The Qur’an is the Islamic Holy text written approximately 1400 years ago, originally memorized and recited orally, and believed to contain the words of archangel Gabriel revealed to the Prophet Muhammad . It is the most sacred book of the Islamic faith, and yet one particular copy has remained locked away in a secret vault, never to be seen again by the public – the Blood Qur’an.
The Blood Qur’an was written entirely in the blood of the former president of Iraq, Saddam Hussein , who commissioned the book in 1997 to mark his 60th birthday. Bizarrely, the former president allegedly donated 24–27 litres (50 to 57 pints) of his blood to be used as ink to write the 6,000 verses and 336,000 words of the Qur’an.
Saddam takes delivery of a copy of the Qur’an in 2000, in Baghdad. ( Daily Mail )
Saddam Hussein explained in 2000 that he commissioned the book to give thanks to God for helping him through many conspiracies and dangers: ” My life has been full of dangers in which I should have lost a lot of blood … but since I have bled only a little, I asked somebody to write God’s words with my blood in gratitude, ” he said.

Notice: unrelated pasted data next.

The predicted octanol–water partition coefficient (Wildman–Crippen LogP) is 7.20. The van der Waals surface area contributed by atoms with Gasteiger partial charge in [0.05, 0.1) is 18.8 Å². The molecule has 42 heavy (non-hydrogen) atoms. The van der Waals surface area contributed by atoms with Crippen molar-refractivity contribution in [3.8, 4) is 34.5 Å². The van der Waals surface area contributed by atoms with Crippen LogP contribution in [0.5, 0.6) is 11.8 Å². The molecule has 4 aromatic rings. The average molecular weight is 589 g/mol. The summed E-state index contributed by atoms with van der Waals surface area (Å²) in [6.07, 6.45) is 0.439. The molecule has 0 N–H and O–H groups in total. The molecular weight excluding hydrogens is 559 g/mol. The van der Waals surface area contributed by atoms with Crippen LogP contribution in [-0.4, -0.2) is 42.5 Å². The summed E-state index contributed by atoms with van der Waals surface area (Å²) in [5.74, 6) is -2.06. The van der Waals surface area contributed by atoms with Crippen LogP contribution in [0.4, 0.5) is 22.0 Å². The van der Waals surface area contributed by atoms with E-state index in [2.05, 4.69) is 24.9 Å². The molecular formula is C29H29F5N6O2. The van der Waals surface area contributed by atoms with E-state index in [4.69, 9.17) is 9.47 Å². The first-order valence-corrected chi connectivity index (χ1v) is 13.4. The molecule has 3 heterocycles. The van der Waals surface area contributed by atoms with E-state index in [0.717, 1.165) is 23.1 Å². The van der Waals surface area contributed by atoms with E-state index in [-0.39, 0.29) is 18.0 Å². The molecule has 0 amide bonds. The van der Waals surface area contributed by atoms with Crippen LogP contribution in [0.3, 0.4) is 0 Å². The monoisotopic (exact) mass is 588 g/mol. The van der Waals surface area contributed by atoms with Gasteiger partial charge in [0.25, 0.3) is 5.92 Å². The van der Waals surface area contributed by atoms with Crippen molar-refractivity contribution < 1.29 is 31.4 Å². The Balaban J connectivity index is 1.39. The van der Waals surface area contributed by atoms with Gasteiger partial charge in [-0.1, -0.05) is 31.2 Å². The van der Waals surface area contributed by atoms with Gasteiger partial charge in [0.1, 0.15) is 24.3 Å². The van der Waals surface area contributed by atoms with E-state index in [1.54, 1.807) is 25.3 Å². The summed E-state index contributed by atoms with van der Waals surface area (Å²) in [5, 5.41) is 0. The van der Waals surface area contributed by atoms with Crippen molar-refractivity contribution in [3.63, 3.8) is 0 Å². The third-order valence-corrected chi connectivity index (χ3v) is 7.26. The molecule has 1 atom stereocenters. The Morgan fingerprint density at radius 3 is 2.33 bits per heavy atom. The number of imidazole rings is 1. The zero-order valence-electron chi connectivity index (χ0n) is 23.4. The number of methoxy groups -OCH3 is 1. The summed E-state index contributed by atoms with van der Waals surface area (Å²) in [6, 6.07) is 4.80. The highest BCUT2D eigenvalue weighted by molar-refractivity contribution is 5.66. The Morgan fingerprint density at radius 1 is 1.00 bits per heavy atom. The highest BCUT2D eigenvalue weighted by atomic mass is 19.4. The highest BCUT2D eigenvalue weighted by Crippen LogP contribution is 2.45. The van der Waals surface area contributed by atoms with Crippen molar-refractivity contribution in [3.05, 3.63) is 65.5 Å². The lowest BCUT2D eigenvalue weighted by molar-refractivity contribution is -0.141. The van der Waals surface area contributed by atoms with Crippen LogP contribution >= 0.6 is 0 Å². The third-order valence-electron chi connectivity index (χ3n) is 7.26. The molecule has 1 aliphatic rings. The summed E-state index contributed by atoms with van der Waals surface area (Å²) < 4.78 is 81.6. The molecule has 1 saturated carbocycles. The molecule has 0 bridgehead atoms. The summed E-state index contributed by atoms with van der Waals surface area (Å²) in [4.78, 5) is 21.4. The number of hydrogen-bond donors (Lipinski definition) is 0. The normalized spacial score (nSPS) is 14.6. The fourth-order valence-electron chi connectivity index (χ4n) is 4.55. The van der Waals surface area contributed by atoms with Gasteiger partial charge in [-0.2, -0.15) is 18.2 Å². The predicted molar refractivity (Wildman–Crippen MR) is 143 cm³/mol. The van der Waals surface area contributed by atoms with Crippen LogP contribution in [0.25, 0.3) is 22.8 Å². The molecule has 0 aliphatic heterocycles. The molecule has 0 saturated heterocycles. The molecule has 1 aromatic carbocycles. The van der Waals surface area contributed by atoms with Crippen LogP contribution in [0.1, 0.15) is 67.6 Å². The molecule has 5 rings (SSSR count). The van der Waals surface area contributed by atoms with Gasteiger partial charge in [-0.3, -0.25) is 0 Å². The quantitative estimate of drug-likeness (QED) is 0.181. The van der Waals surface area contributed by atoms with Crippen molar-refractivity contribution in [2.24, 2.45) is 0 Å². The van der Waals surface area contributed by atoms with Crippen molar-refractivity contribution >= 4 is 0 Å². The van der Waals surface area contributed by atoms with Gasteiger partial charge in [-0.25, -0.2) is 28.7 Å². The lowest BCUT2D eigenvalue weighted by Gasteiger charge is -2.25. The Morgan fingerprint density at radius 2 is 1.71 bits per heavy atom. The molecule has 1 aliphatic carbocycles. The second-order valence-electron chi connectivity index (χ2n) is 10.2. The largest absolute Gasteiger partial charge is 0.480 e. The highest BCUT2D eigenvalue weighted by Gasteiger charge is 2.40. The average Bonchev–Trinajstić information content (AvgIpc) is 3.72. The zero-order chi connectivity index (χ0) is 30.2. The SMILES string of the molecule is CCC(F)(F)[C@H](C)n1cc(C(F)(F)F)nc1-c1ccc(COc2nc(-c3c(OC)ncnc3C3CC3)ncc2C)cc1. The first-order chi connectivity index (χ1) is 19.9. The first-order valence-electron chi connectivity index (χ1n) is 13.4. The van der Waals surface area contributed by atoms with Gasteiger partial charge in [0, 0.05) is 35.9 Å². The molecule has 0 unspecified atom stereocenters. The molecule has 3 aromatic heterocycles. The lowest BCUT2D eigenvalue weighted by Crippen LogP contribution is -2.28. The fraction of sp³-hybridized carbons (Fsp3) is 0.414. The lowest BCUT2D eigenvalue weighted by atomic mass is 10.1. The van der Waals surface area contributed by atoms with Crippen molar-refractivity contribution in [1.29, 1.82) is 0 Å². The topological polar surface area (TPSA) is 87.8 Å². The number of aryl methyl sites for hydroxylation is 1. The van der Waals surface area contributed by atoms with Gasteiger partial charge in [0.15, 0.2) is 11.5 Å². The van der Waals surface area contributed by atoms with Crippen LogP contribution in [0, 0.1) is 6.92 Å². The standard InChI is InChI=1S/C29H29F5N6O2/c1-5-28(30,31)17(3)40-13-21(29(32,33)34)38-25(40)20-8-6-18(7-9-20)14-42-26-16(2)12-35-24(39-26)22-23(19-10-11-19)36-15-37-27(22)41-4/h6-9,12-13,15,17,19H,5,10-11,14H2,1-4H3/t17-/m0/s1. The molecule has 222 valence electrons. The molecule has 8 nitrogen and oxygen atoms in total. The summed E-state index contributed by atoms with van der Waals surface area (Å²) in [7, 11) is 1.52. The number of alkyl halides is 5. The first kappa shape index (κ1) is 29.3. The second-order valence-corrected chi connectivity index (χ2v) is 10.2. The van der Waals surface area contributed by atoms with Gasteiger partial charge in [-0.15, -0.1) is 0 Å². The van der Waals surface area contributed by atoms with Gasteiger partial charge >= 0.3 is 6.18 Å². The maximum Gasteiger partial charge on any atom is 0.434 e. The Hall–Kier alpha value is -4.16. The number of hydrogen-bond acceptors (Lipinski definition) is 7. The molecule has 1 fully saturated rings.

From the beginning, the Blood Qur’an set off a storm of controversy, both religious and political. According to Islamic Sharia law, human blood is considered ritually unclean. Therefore, to write the holy word of God in unclean blood is absolutely forbidden. However, also forbidden is the defacement or destruction of the sacred holy text. So, what were officials to do with it?
After the macabre work was handed over to Saddam in a ceremony in September, 2000, it was placed in the Umm al-Ma’arik (Mother Of All Battles) mosque in Baghdad. Its blood-stained pages were displayed in a hexagonal marble building set on an artificial lake within the mosque complex and only invited visitors could view it.
Saddam’s Blood Qur’an was denounced in 2000 by the religious authorities of the United Arab Emirates and Saudi Arabia and, after his fall from power in 2003, the Qur’an was removed from public display. The custodians of the mosque have put the Blood Qur’an into storage for safekeeping until clerics and politicians can decide just what to do with this troublesome relic.
Top image: Pen with blood ink. Source: VJP / Adobe Stock
By Joanna Gillan